We expect to see environmental and social issues continue to feature prominently at 2022 annual meetings, with voting increasingly viewed by a growing number of ESG-focused investors as a critical tool to manage risk or effect change at portfolio companies.

March 31, 2022

ISS Releases Annual Outlook Report on Top Governance and Stewardship Issues in 2022

Institutional Shareholder Services Inc. (ISS), a leading provider of corporate governance and responsible investment solutions to the global financial community, today released Top Governance and Stewardship Issues in 2022, covering topics of import to institutional investors. Drawing on extensive and differentiated ISS data and research on governance and stewardship trends globally, the report provides timely insight into key areas of focus this year, including climate change, human capital management, diversity and inclusion, executive compensation board accountability, SPACs and shareholder activism.

“We expect to see environmental and social issues continue to feature prominently at 2022 annual meetings, with voting increasingly viewed by a growing number of ESG-focused investors as a critical tool to manage risk or effect change at portfolio companies,” said Georgina Marshall, Global Head of Research at Institutional Shareholder Services. “Whether related to climate, diversity, or human capital management, these topics will likely share headlines this year with perennial front-and-center governance issues, including executive pay and balance sheet activism.”

Key Takeaways:

  • Reported racial and ethnic board diversity has improved significantly in the past year in the U.S. According to ISS data, approximately 98 percent of the S&P 500 and approximately 80 percent of the Russell 3000 Index now have at least one board member from a minority background. This compares to 88 percent and 54 percent, respectively, in early 2021. In 2022, many investors will continue to ramp up their expectations for increased disclosure and greater ethnic/racial diversity.
  • Efforts to boost gender diversity levels in boardrooms and C-suites are registering steady progress. In the U.S., more than 96 percent of the Russell 3000 and 100 percent of the S&P 500 now have at least one female director. In Canada, 82 percent of issuers have at least one woman on the board, and 24 percent have three or more women on the board – up from 20 percent in 2020. Although the push for gender diversity witnessed the most progress in Europe, European Union (EU) countries are still below the European Commission’s 2012 goal of increasing the number of women on the corporate boards of publicly-traded companies to 40 percent. There has also been a steady increase of gender diversity across Asia where the average rate of female directors jumped from 9 to 15 percent in the last five years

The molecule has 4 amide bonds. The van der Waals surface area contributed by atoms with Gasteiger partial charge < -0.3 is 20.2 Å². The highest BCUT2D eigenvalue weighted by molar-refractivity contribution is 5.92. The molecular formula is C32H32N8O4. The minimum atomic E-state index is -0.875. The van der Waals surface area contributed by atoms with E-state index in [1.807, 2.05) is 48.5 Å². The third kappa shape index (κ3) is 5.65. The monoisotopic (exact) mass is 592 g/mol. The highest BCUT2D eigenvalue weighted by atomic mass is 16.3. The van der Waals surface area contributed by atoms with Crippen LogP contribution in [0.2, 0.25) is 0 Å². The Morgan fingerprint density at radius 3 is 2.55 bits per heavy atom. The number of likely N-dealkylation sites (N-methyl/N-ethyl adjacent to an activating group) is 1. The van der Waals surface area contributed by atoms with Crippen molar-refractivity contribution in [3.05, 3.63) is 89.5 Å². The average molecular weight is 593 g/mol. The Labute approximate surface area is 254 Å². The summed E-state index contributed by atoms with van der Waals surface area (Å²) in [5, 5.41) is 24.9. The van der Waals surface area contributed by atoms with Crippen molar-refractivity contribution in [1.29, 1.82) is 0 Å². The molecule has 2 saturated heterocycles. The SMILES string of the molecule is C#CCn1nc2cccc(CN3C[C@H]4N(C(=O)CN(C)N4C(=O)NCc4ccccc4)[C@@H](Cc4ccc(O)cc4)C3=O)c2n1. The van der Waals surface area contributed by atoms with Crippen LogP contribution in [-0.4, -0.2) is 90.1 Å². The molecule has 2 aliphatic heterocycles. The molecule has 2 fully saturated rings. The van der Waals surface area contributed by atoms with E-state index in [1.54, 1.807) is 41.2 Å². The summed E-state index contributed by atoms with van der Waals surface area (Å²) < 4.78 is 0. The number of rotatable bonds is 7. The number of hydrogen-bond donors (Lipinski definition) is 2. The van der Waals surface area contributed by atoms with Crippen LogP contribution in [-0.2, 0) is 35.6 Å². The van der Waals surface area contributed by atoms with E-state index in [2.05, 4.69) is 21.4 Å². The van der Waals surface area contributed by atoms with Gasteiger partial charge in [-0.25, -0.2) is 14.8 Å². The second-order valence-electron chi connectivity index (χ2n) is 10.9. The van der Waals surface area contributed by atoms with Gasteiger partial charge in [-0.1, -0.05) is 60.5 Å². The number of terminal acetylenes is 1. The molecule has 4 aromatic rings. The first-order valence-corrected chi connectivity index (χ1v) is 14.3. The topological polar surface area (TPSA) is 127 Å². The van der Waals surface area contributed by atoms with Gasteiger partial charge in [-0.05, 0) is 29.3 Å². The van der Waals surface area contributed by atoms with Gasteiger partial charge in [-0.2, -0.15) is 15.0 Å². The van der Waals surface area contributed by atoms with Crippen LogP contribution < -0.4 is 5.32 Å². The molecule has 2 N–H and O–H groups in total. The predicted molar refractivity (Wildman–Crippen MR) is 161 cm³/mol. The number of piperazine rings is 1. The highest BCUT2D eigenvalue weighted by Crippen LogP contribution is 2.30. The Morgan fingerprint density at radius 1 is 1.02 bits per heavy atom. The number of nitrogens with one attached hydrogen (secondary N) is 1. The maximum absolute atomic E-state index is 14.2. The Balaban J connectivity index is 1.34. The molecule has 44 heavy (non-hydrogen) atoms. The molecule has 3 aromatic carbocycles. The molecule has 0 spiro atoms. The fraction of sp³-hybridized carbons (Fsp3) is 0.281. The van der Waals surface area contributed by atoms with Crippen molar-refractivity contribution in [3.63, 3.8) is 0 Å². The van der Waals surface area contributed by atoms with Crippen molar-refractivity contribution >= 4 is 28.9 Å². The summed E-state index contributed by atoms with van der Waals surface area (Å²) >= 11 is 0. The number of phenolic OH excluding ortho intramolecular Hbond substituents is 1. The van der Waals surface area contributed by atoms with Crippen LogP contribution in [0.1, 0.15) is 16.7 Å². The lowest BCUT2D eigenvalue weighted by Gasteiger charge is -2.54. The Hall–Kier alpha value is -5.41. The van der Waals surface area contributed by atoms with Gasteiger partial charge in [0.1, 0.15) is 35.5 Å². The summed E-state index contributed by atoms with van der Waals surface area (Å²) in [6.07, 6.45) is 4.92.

• Climate change risk remains a key topic. Momentum on climate change is continuing to escalate as many investors supported various shareholder proposals on minimizing climate change risk in 2021. A record number of 13 climate-related shareholder proposals received majority support at U.S. companies in 2021. ISS is currently tracking a record 123 U.S. shareholder proposals filed on climate change-related matters, up from 91 filed for all of last year. We have not identified any shareholder proposals requesting shareholder advisory votes on climate transition plans in the U.S. at this time. In the UK and Continental Europe, however, there is a continuation of companies putting their climate transition plans for a vote.